Indian-American wins Chemistry Nobel
London: Indian-American Venkatraman
Ramakrishnan on Wednesday won the 2009 Nobel prize for Chemistry
along with two others for their path-breaking work on
ribosomes which may help in the development of new
57-year-old Ramakrishnan, who hails from the temple
town of Chidambaram in Tamil Nadu, will share USD 1.4 million
award with Thomas Steitz of the US and Ada Yonath of Israel.
The Royal Swedish Academy of Sciences said three
dimensional models developed by the three scientists showed
how different antibiotics bind to ribosomes.
"These models are now used by scientists in order to
develop new antibiotics, directly assisting the saving of
lives and decreasing humanity`s suffering," the academy said
in its citation.
"An understanding of the ribosome`s innermost workings is important for a scientific understanding of life. This knowledge can be put to a practical and immediate use; many of today`s antibiotics cure various diseases by blocking the function of bacterial ribosomes," the Nobel committee further said.
"Ribosomes produce proteins, which in turn control the chemistry in all living organisms. As ribosomes are crucial to life, they are also a major target for new antibiotics," the Nobel committee said in a statement.
All three scientists used a method called X-ray crystallography to map the position for each and every one of the hundreds of thousands of atoms that make up the ribosome.
Asked about his initial reaction when he heard the news, Venkatraman said: "Well, I think it`s a great honour and surprise! I am very happy!"
"I have to say that I am
deeply indebted to all of the brilliant associates, students
and post docs who worked in my lab as science is a highly
collaborative enterprise," he added.
"I think it`s a mistake to define good work by awards. This is a typical mistake that the public or even the press make. None of you called me about my work even two days ago...right?" Ramakrishnan told a media house in an exclusive interview on phone from Cambridge, Britain.
"I think people have to do what interests (them) and then pursue it...that`s the way to do important work. Whether prizes come your way or not, it`s really not so important."
After his graduation in Physics from Baroda University
in 1971, Ramakrishnan left for the US where he did his Ph.D in
the same subject from Ohio University in 1976 and has been
associated with the Cambridge University for the past 14
As a postdoctoral fellow at Yale University, he worked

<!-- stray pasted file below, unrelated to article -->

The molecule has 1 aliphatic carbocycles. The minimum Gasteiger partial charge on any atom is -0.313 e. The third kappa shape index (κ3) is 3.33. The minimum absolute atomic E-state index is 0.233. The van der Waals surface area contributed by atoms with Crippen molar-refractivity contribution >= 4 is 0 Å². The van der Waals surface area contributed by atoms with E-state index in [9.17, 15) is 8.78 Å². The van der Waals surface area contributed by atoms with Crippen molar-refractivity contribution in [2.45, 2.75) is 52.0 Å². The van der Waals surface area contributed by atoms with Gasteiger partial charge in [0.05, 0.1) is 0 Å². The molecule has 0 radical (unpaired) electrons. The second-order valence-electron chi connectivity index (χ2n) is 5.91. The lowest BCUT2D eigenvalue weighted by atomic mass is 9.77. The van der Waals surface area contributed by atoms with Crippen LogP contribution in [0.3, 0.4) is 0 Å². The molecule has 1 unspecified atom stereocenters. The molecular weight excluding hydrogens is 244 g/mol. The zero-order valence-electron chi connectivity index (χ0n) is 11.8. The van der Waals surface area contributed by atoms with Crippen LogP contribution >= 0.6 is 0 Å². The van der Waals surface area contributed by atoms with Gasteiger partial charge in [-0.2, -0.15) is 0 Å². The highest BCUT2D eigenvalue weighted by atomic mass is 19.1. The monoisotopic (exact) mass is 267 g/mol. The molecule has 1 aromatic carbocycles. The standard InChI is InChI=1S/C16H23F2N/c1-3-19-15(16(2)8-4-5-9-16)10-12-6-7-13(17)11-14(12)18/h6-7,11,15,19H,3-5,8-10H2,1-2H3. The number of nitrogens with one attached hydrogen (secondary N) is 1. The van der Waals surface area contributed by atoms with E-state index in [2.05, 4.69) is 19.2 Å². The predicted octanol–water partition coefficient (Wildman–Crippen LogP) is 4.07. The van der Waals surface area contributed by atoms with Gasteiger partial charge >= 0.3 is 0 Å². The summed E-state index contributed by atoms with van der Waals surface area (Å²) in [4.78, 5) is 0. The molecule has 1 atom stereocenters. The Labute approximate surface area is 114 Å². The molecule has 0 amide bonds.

on a neutron-scattering map of the small ribosomal subunit of
E Coli. He has been studying ribosome structure ever since.
"The MRC Laboratory of Molecular Biology and the
University of Utah supported this work (on ribosome) and the
collegiate atmosphere there made it all possible,"
"The idea of supporting long term basic research like
that at LMB does lead to breakthroughs, the ribosome is
already starting to show its medical importance," he said.
He also said that India has many promising scientists but the press seemed to be "hung up on Western awards like the Nobel".
"There are lots of good scientists in India but I notice the press is hung up about these Western prizes like the Nobel Prize instead of appreciating the excellent work they (scientists) are doing within the context of India," he said.
"No, no I don`t feel that it is necessary any more. There are lots of good labs in India where they can do excellent work. Well, in 1971 there were only a few places in India - there was not much research and money for research in India at that time."
"I have been to India several times since and these days there are some really fantastic places in India like the Indian Institute of Science and several others...those are very good places and very good scientists," Ramakrishnan, 57, said.
Ramakrishnan is currently a senior scientist and
group leader at the Structural Studies Division of the MRC
Laboratory of Molecular Biology in Cambridge, England.
Steitz, a 69-year-old, is a professor of molecular
biophysics and biochemistry at Yale University.
Yonath is a professor of structural biology at the
Weizmann Institute of Science in Rehovot, Israel, and the
ninth Israeli to win a Nobel prize.
Inside every cell in all organisms, there are DNA molecules, which contain the blueprints for how a human being, a plant or a bacterium, looks and functions.
But the DNA molecule is passive - the blueprints become transformed into living matter through the work of ribosomes.
Based upon the information in DNA, ribosomes make proteins: oxygen-transporting haemoglobin, antibodies of the immune system, hormones such as insulin, the collagen of the skin, or enzymes that break down sugar. There are tens of thousands of proteins in the body and they all have different forms and functions. They build and control life at the chemical level.
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